Eye disease treatment for preemies

Eyezone Blog-Eye disease treatment for preemies

Ground-breaking research by Monash University scientists has demonstrated the previously unknown existence of a disease-fighting immune cell in the eye and points to potential novel ways of treating eye disorders in premature babies and diabetic adults.

The scientists, led by Professor Jennifer Wilkinson-Berka in the Central Clinical School’s new Department of Diabetes, were investigating improved ways of treating retinopathy of prematurity (ROP), which occurs in very small, prematurely born babies. Read more

Pregnancy complication may increase risk to mothers’ eyes

Eyezone Blog-Pregnancy complication may increase risk to mothers' eyes

A study published in Obstetrics and Gynecology suggests that pre-eclampsia may be associated with retinal disease in the mother later in life. Pre-eclampsia is a pregnancy complication characterized by high blood pressure and large amounts of protein in the urine. According to this study, more severe and earlier-onset pre-eclampsia was associated with even higher risk.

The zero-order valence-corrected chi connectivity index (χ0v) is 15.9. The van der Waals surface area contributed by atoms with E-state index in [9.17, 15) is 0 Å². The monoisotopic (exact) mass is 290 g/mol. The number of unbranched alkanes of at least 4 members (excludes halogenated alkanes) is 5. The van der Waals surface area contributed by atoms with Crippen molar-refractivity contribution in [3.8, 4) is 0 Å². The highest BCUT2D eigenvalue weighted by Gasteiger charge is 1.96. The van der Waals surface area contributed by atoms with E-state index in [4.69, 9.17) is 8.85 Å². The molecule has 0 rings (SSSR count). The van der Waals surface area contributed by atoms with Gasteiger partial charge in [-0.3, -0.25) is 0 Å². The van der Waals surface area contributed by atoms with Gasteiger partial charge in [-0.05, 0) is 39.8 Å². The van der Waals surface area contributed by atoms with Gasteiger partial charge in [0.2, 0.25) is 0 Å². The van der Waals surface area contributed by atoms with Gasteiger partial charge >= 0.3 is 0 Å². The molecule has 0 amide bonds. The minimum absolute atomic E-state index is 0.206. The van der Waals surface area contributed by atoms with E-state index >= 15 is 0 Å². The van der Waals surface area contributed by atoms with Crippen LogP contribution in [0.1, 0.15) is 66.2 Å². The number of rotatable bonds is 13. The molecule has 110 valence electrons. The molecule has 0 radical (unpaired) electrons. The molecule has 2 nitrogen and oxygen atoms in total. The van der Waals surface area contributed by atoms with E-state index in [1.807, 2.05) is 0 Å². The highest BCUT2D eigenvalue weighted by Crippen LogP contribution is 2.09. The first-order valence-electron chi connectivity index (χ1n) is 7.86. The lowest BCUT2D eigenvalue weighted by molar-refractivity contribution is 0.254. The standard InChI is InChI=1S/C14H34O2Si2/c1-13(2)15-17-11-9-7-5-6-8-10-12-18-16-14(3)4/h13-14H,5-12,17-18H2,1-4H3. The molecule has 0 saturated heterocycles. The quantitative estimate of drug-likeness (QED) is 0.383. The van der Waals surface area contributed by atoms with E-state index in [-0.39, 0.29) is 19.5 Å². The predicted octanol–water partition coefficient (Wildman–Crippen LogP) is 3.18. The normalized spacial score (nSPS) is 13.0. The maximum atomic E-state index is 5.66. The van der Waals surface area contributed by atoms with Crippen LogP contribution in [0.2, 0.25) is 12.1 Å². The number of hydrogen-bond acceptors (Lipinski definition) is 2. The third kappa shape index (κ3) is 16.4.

The American Academy of Ophthalmology has concerns about the way this research was conducted and its conclusions. At the moment there is no reason to suggest any change to eye health care for pregnant women or follow-up care for women who have had pre-eclampsia in the past.

Pregnancy can cause temporary changes in vision for mothers including dry eye and slight near-sightedness. Pre-eclampsia, which occurs in 3 to 5 percent of pregnant women, can result in significant eye changes such as retinal disease and even retinal detachment.

The American Academy of Ophthalmology’s recommendations are unchanged: Expectant mothers or those with a history of pre-eclampsia should be aware of changes in their vision and contact their doctor if they have concerns. Retinal disease may be signaled by symptoms including:

  • blurred vision
  • spots in vision or areas that are black or gray
  • flashes of light -loss of color vision
  • loss of central or side vision
  • curtain or shadow over vision
  • complete loss of vision

All women should get a baseline eye exam from an ophthalmologist by age 40. Women with diabetes should be examined yearly for retinal and other ocular diseases, regardless of age. Your ophthalmologist may also recommend an examination schedule based on the specifics of your case.